JPMorgan Chase & Co. said the U.S. Justice Department is conducting at least eight separate investigations into the bank's activities, ranging from recruitment in Asia to its relationship with Ponzi scheme operator Bernard Madoff, American Banker reported.
The largest U.S. bank disclosed for the first time in a filing Friday that the Justice Department is examining its energy-trading practices, which were subject to a $410 million civil settlement with the Federal Energy Regulatory Commission in July. Investigations are also focusing on mortgage-bond sales, interest-rate rigging, the credit-derivatives market, and the bank's trading loss last year, according to the filing.
U.S. Attorney General Eric Holder has said that it's a priority for his department and for President Barack Obama to hold banks accountable. JPMorgan CEO Jamie Dimon visited Holder in September to try to negotiate a settlement of mortgage-related cases against the bank.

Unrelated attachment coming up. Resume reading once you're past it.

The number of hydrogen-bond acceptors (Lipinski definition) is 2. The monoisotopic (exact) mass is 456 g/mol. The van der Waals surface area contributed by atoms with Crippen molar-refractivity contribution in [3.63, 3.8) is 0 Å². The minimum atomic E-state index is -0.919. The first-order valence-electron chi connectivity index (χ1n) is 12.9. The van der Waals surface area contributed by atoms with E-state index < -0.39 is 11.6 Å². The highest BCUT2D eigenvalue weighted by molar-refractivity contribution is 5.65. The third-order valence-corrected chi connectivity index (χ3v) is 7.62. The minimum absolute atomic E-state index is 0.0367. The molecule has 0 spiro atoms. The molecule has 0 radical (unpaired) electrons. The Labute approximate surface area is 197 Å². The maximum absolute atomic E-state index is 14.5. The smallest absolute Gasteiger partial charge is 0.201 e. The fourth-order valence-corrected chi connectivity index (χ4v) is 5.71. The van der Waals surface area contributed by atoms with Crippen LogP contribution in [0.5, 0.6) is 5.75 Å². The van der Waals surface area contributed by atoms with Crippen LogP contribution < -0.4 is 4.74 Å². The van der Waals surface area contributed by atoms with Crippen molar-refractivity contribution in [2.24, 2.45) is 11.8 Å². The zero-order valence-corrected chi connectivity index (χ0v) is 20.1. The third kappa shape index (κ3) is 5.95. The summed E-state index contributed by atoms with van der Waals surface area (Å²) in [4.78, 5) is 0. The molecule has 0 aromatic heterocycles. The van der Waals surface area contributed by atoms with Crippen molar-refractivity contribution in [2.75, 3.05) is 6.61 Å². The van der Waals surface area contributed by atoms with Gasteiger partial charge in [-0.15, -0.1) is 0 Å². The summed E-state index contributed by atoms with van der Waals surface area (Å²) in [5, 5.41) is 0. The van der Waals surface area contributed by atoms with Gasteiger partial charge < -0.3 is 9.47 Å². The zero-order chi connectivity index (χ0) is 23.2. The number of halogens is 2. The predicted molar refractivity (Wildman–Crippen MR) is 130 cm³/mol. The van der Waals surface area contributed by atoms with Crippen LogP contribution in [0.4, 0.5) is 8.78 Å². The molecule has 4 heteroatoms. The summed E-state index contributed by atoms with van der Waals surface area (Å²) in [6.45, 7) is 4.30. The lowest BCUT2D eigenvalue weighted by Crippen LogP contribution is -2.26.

"The scope and breadth of risky practices at JPMorgan are mind-boggling," said Mark Williams, a former Federal Reserve bank examiner who teaches risk management at Boston University. "Some of these probes are criminal, they're not even just civil anymore, and I think it's very telling about the broad risk-taking culture that was allowed under Jamie Dimon."
The eight Justice Department investigations disclosed in JPMorgan's filing compare with one in Citigroup Inc.'s. Citigroup has disclosed two other investigations that weren't included in the latest filing because there was no material change.